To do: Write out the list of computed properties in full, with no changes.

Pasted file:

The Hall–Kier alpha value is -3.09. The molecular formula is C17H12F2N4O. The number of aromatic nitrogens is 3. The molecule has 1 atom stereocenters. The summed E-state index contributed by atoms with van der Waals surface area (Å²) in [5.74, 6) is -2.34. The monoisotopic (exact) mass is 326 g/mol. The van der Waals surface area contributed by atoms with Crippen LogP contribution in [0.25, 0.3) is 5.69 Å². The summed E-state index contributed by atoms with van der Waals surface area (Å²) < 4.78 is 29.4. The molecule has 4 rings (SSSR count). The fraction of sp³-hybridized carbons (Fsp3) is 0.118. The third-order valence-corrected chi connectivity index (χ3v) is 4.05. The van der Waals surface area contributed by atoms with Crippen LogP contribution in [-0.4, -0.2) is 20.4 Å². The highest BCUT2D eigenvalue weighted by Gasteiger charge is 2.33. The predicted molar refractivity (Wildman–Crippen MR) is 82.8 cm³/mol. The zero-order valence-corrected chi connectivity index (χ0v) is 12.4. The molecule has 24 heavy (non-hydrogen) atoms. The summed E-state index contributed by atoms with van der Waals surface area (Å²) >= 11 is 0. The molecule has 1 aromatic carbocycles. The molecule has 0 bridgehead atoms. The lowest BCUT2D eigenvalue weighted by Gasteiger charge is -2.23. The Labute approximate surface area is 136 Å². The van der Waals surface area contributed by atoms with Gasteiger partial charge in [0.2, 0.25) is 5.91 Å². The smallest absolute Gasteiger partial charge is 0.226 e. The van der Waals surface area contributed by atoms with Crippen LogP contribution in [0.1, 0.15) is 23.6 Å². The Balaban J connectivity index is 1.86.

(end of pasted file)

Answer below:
The Hall–Kier alpha value is -3.09. The molecular formula is C17H12F2N4O. The number of aromatic nitrogens is 3. The molecule has 1 atom stereocenters. The summed E-state index contributed by atoms with van der Waals surface area (Å²) in [5.74, 6) is -2.34. The monoisotopic (exact) mass is 326 g/mol. The van der Waals surface area contributed by atoms with Crippen LogP contribution in [0.25, 0.3) is 5.69 Å². The summed E-state index contributed by atoms with van der Waals surface area (Å²) < 4.78 is 29.4. The molecule has 4 rings (SSSR count). The fraction of sp³-hybridized carbons (Fsp3) is 0.118. The third-order valence-corrected chi connectivity index (χ3v) is 4.05. The van der Waals surface area contributed by atoms with Crippen LogP contribution in [-0.4, -0.2) is 20.4 Å². The highest BCUT2D eigenvalue weighted by Gasteiger charge is 2.33. The predicted molar refractivity (Wildman–Crippen MR) is 82.8 cm³/mol. The zero-order valence-corrected chi connectivity index (χ0v) is 12.4. The molecule has 24 heavy (non-hydrogen) atoms. The summed E-state index contributed by atoms with van der Waals surface area (Å²) >= 11 is 0. The molecule has 1 aromatic carbocycles. The molecule has 0 bridgehead atoms. The lowest BCUT2D eigenvalue weighted by Gasteiger charge is -2.23. The Labute approximate surface area is 136 Å². The van der Waals surface area contributed by atoms with Gasteiger partial charge in [0.2, 0.25) is 5.91 Å². The smallest absolute Gasteiger partial charge is 0.226 e. The van der Waals surface area contributed by atoms with Crippen LogP contribution in [0.1, 0.15) is 23.6 Å². The Balaban J connectivity index is 1.86.